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# (Solved) MATH225 Week 7 Assignment Construct Hypothesis Test for Proportions – Excel

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Question

Steve listens to his favorite streaming music service when he works out. He wonders whether the service’s algorithm does a good job of finding random songs that he will like more often than not. To test this, he listens toÂ 50Â songs chosen by the service at random and finds that he likesÂ 32Â of them.

Use Excel to test whether Steve will like a randomly selected song more often than not, and then draw a conclusion in the context of the problem. UseÂ Î±=0.05.

Select the correct answer below:

• Reject the null hypothesis. There is sufficient evidence to conclude that Steve will like a randomly selected song more often than not.
• Reject the null hypothesis. There is insufficient evidence to conclude that Steve will like a randomly selected song more often than not.
• Fail to reject the null hypothesis. There is sufficient evidence to conclude that Steve will like a randomly selected song more often than not.
• Fail to reject the null hypothesis. There is insufficient evidence to conclude that Steve will like a randomly selected song more often than not.

Question

A magazine regularly tested products and gave the reviews to its customers. In one of its reviews, it tested two types of batteries and claimed that the batteries from Company A outperformed the batteries from Company B. A representative from Company B asked for the exact data from the study. The author of the articleÂ told the representative from Company B that inÂ 200Â tests, a battery from Company A outperformed a battery from Company B inÂ 108Â of the tests. Company B decided to sueÂ the magazine, claiming thatÂ the results were not significantly different fromÂ 50%Â and that the magazine was slandering its good name.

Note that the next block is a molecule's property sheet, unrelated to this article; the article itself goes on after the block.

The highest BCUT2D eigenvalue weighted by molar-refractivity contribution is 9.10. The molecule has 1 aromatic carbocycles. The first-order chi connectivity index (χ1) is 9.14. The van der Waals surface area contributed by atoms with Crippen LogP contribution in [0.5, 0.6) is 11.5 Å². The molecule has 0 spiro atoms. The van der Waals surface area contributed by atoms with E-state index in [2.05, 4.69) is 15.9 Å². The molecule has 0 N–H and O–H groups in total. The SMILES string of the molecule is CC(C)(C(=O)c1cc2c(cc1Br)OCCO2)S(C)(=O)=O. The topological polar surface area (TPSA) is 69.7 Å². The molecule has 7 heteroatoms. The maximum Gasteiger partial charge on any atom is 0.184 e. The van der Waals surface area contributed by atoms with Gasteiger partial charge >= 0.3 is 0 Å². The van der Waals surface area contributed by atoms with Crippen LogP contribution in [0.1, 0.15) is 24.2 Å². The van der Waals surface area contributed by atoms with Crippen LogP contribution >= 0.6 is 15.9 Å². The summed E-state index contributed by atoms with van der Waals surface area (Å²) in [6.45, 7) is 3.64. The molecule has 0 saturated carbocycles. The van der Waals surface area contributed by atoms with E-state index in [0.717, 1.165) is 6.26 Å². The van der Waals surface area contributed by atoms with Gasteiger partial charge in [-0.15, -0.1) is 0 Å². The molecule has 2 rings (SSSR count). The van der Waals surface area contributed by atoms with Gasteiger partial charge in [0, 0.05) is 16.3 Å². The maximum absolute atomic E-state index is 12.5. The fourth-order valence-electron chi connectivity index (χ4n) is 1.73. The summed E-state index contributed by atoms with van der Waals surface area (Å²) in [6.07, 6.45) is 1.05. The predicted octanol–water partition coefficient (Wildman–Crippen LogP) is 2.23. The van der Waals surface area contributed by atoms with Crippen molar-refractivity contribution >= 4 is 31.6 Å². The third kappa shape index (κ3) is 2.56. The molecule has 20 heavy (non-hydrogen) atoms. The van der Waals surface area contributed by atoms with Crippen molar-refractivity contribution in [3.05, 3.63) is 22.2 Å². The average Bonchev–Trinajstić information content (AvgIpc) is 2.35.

UseÂ Excel to test whether the true proportion of times that Company A’s batteries outperformed Company B’s batteries is different fromÂ 0.5.Â Identify the p-value, rounding to three decimal places.

Question

A candidate in an election lost byÂ 5.8%Â of the vote. The candidate sued the state and said that more thanÂ 5.8%Â of the ballots were defective and not counted by the voting machine, so a full recount would need to be done. His opponent wanted to askÂ for the case to be dismissed, so sheÂ had a governmentÂ official from the state randomly selectÂ 500Â ballots and countÂ how many were defective. The officialÂ foundÂ 45Â defective ballots.

Use Excel to test if theÂ candidate’sÂ claim is true and that more thanÂ 5.8%Â of the ballots were defective.Â Identify the p-value, rounding to three decimal places.

Question

Dmitry suspected that his friend is using a weighted die for board games. To test his theory, he wants to see whether the proportion of odd numbers is different fromÂ 50%. He rolled the dieÂ 40Â times and got an odd numberÂ 14Â times.

Dmitry conducts a one-proportionÂ hypothesis testÂ at theÂ 5%Â significance level, to test whether the true proportion of odds is differentÂ fromÂ 50%.

(a) Â Which answer choice shows the correct null and alternative hypotheses for this test?

Select the correct answer below:

• H0:p=0.35;Â Ha:p>0.35, which is a right-tailed test.
• H0:p=0.5;Â Ha:p<0.5, which is a left-tailed test.
• H0:p=0.35;Â Ha:pâ‰ 0.35, which is a two-tailed test.
• H0:p=0.5;Â Ha:pâ‰ 0.5, which is a two-tailed test.

Use Excel to test whether the true proportion of odds is different from 50%. Identify the test statistic, z, and p-value from the Excel output, rounding to three decimal places.

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